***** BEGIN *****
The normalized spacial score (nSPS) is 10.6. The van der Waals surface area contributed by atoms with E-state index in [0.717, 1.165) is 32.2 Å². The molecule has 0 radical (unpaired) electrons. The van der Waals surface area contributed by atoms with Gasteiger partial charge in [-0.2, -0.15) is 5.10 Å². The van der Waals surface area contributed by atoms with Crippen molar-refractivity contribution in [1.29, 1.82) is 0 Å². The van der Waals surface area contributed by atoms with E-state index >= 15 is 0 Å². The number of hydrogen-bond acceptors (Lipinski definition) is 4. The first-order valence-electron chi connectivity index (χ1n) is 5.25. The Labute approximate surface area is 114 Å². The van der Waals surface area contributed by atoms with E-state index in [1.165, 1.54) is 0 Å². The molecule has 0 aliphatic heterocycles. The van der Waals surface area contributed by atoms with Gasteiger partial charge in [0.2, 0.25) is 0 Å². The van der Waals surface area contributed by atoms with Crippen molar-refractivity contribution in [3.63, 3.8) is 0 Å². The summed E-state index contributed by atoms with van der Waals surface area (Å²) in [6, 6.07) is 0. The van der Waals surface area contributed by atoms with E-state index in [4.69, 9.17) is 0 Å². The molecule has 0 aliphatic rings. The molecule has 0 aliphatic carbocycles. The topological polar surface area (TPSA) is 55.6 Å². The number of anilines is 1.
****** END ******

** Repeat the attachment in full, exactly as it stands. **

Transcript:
The normalized spacial score (nSPS) is 10.6. The van der Waals surface area contributed by atoms with E-state index in [0.717, 1.165) is 32.2 Å². The molecule has 0 radical (unpaired) electrons. The van der Waals surface area contributed by atoms with Gasteiger partial charge in [-0.2, -0.15) is 5.10 Å². The van der Waals surface area contributed by atoms with Crippen molar-refractivity contribution in [1.29, 1.82) is 0 Å². The van der Waals surface area contributed by atoms with E-state index >= 15 is 0 Å². The number of hydrogen-bond acceptors (Lipinski definition) is 4. The first-order valence-electron chi connectivity index (χ1n) is 5.25. The Labute approximate surface area is 114 Å². The van der Waals surface area contributed by atoms with E-state index in [1.165, 1.54) is 0 Å². The molecule has 0 aliphatic heterocycles. The van der Waals surface area contributed by atoms with Gasteiger partial charge in [0.2, 0.25) is 0 Å². The van der Waals surface area contributed by atoms with Crippen molar-refractivity contribution in [3.63, 3.8) is 0 Å². The summed E-state index contributed by atoms with van der Waals surface area (Å²) in [6, 6.07) is 0. The van der Waals surface area contributed by atoms with E-state index in [4.69, 9.17) is 0 Å². The molecule has 0 aliphatic rings. The molecule has 0 aliphatic carbocycles. The topological polar surface area (TPSA) is 55.6 Å². The number of anilines is 1.